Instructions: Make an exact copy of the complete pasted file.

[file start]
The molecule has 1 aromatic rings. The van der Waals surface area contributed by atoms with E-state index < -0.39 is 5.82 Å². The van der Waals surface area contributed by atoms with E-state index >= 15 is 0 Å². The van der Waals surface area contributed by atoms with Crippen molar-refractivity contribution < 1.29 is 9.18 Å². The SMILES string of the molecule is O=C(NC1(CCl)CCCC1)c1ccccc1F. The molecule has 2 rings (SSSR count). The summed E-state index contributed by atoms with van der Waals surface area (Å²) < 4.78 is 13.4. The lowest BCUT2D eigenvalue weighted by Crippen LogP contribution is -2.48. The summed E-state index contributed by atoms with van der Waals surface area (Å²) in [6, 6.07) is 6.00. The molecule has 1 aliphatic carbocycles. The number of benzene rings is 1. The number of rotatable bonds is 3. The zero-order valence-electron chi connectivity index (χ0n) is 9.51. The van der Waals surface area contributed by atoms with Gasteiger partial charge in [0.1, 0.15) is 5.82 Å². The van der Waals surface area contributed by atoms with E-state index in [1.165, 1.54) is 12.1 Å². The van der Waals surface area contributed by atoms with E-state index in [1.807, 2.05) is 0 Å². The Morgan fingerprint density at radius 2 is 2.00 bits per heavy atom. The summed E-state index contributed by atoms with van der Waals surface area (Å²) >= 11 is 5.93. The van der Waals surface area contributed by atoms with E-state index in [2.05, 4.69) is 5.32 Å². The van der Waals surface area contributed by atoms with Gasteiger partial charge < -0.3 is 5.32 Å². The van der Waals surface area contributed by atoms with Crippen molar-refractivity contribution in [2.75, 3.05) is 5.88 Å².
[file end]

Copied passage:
The molecule has 1 aromatic rings. The van der Waals surface area contributed by atoms with E-state index < -0.39 is 5.82 Å². The van der Waals surface area contributed by atoms with E-state index >= 15 is 0 Å². The van der Waals surface area contributed by atoms with Crippen molar-refractivity contribution < 1.29 is 9.18 Å². The SMILES string of the molecule is O=C(NC1(CCl)CCCC1)c1ccccc1F. The molecule has 2 rings (SSSR count). The summed E-state index contributed by atoms with van der Waals surface area (Å²) < 4.78 is 13.4. The lowest BCUT2D eigenvalue weighted by Crippen LogP contribution is -2.48. The summed E-state index contributed by atoms with van der Waals surface area (Å²) in [6, 6.07) is 6.00. The molecule has 1 aliphatic carbocycles. The number of benzene rings is 1. The number of rotatable bonds is 3. The zero-order valence-electron chi connectivity index (χ0n) is 9.51. The van der Waals surface area contributed by atoms with Gasteiger partial charge in [0.1, 0.15) is 5.82 Å². The van der Waals surface area contributed by atoms with E-state index in [1.165, 1.54) is 12.1 Å². The van der Waals surface area contributed by atoms with E-state index in [1.807, 2.05) is 0 Å². The Morgan fingerprint density at radius 2 is 2.00 bits per heavy atom. The summed E-state index contributed by atoms with van der Waals surface area (Å²) >= 11 is 5.93. The van der Waals surface area contributed by atoms with E-state index in [2.05, 4.69) is 5.32 Å². The van der Waals surface area contributed by atoms with Gasteiger partial charge < -0.3 is 5.32 Å². The van der Waals surface area contributed by atoms with Crippen molar-refractivity contribution in [2.75, 3.05) is 5.88 Å².